• Unlike hedge fund and private equity firms, carried interest in real estate deals is not simply compensation for services.  Rather, it is the return for taking on the tremendous risks and liabilities associated with real estate development projects, such as environmental concerns, lawsuits, operational shortfalls, construction delays and loan guaranties.
  • This potential tax increase does not recognize the entrepreneurial risk and personal guarantees that the managing partner offers on behalf of the real estate partnership.
  • Quite simply, if this legislation is enacted, the managing partner’s incentive to take-on the risk is greatly diminished.  Projects with brownfield, mixed-use, or low income components will be most impacted by the carried interest proposal because they are the most risky.
  • This tax increase will also hit small to medium size developers the hardest.  These developers are already struggling with the current credit crisis, and this proposal will further limit available capital in the real estate market.
  • With the commercial real estate industry under serious strain due to current economic conditions, raising this carried interest tax on real estate will not only threaten economic development projects, but it will also jeopardize the related jobs that those projects create.

The Apartment Finance Today conference was a great opportunity to share ideas with the best and brightest in the multi-family investment, development and finance industry. The final session of the conference was a panel with three economists focused on answering the key question on everyone’s mind:

  • What are the best & worst nationwide markets for apartment investment?

If you would like to view these PowerPoint presentations they are available from the widget on the right hand side of this blog or follow this link to the folder:

NOTE: These are not my work product, they were prepared by:

  • Sam Chandan, Global Chief Economist and Executive Vice President, Real Capital Analytics
  • Ryan Severino, Economist, REIS
  • Greg Willett, Vice President, Research & Analysis, MPF Research

The Geography of Jobs – TIP Strategies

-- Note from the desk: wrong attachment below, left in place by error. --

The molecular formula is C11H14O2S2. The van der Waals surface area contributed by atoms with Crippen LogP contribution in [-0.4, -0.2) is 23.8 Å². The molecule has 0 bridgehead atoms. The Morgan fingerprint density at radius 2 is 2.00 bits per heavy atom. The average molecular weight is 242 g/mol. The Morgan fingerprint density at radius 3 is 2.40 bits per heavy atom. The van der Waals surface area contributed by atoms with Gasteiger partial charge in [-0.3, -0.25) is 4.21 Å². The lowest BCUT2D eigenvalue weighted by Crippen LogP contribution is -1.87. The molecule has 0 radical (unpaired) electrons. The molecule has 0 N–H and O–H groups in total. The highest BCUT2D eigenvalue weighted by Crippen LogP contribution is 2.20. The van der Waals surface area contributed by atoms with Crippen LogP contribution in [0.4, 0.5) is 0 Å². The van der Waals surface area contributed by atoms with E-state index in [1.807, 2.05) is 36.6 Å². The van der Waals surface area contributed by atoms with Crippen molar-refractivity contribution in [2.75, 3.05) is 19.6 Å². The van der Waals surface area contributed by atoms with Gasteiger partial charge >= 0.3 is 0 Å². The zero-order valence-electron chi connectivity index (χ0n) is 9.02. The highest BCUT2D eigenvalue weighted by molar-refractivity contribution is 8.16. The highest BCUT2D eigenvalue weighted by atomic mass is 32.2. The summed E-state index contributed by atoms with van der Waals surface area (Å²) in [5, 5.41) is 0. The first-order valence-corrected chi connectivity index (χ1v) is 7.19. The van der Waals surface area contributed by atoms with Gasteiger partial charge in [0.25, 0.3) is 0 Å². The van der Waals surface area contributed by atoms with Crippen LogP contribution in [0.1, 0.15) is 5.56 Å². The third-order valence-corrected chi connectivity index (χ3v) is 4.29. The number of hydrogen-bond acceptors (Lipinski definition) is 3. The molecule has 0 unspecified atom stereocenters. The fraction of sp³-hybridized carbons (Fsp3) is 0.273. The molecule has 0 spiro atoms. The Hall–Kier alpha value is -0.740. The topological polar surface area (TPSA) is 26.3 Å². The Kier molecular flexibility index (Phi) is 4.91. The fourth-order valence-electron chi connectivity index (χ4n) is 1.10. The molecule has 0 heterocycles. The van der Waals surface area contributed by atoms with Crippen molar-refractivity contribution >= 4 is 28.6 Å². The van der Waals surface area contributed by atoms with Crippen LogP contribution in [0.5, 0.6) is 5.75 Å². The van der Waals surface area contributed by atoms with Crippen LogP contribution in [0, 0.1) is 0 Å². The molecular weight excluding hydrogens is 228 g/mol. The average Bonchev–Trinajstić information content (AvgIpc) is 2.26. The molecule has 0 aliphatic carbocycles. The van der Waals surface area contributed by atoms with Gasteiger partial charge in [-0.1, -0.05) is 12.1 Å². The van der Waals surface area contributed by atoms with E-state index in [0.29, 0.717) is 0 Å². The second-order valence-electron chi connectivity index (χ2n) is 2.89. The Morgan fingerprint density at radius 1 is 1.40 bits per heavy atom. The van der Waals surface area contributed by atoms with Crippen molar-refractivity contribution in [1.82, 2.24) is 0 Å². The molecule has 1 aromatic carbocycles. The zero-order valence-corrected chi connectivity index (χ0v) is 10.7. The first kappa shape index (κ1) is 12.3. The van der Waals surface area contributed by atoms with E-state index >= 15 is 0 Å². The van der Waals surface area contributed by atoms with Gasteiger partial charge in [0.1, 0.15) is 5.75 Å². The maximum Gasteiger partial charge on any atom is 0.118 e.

Watch this 30-second animated map showing job creation starting in 2004 and massive job loss starting in 2008.

Posted using ShareThis

Scion of legendary real estate billionaire family explains the slow-motion car crash happening in commercial real estate finance.

Harrison LeFrak’s summary:

* There’s $3.5 Trillion of Commercial real estate debt

* $1.7 Trillion on books of community, regional & sub-regional banks

* $850 Billion in the CMBS market

* CMBS issuance went from “Hero to Zero” ($250B to less than $9B YTD)

* Both the holders of the debt and the quality of the debt itself are distressed

The problem will get really bad in 2010 because:

* Underwriting standards departed from reality in 2005-07 with 5-10 Yr loans made

* It could bring down more than 500 community/regional banks in the next 12 months

* Their commercial mortgages are not marked to market but waiting for maturity defaults

* There’s an $850B problem in the CMBS market w/ extension issues, everybody hands tied

* The shadow banking asset problem migrates onto the banking balance sheets, like RMBS

By DAWN WOTAPKA and A.D. PRUITT in Wall Street Journal

NEW YORK — After 15 years and more than $150 million invested, Taubman Centers Inc. has been dealt a major setback on its proposed Mall at Oyster Bay on Long Island.

BLOGGER COMMENT: $150 million of developer’s risk capital evaporates… no big deal… that is capitalism. Now consider the hundreds of millions dollars of construction materials and construction wages that will never be paid. Now ponder the annual impact of this decision: no mall means no jobs for hundreds of potential retail employees and the loss of massive real estate taxes that will not be paid over the useful life of this mall. New York just gave a Bronx Cheer to over a Billion Dollars in economic stimulus! Environmentalists take note… this is no virgin park, but the site of a former wire factory!

The New York State Court of Appeals — the state’s highest court — recently said it won’t consider the developer’s case to build a high-end mall that local activists bitterly oppose.

That leaves Michigan-based Taubman with a tough decision: admit defeat and sell the land, consider a mixed-use development or try again, increasing one of the most expensive mall tabs in Taubman’s nearly six-decade history.

Investors and analysts expect more details and, possibly a decision, in the company’s earnings discussion expected later this month.

A spokeswoman for Taubman, which has seen its stock plunge by more than 50% in the last year, said the company was disappointed and is “reviewing our options.”

It had requested permission to appeal an earlier ruling siding with the town’s demand for more environmental review, lengthening the development timeline.

The fight has taken a financial toll: In its fourth quarter, Taubman recognized a $116 million impairment charge, as it reported a quarterly loss.

“So far, it’s been cash out that went somewhere else instead of shareholders, so that’s a negative,” said Todd Lukasik, a Morningstar analyst. “Any payout from this is going to be years down the road, if ever.”

Taubman first discussed plans for the showpiece on a former wire-factory site just off a main highway in 1994.

View Original Article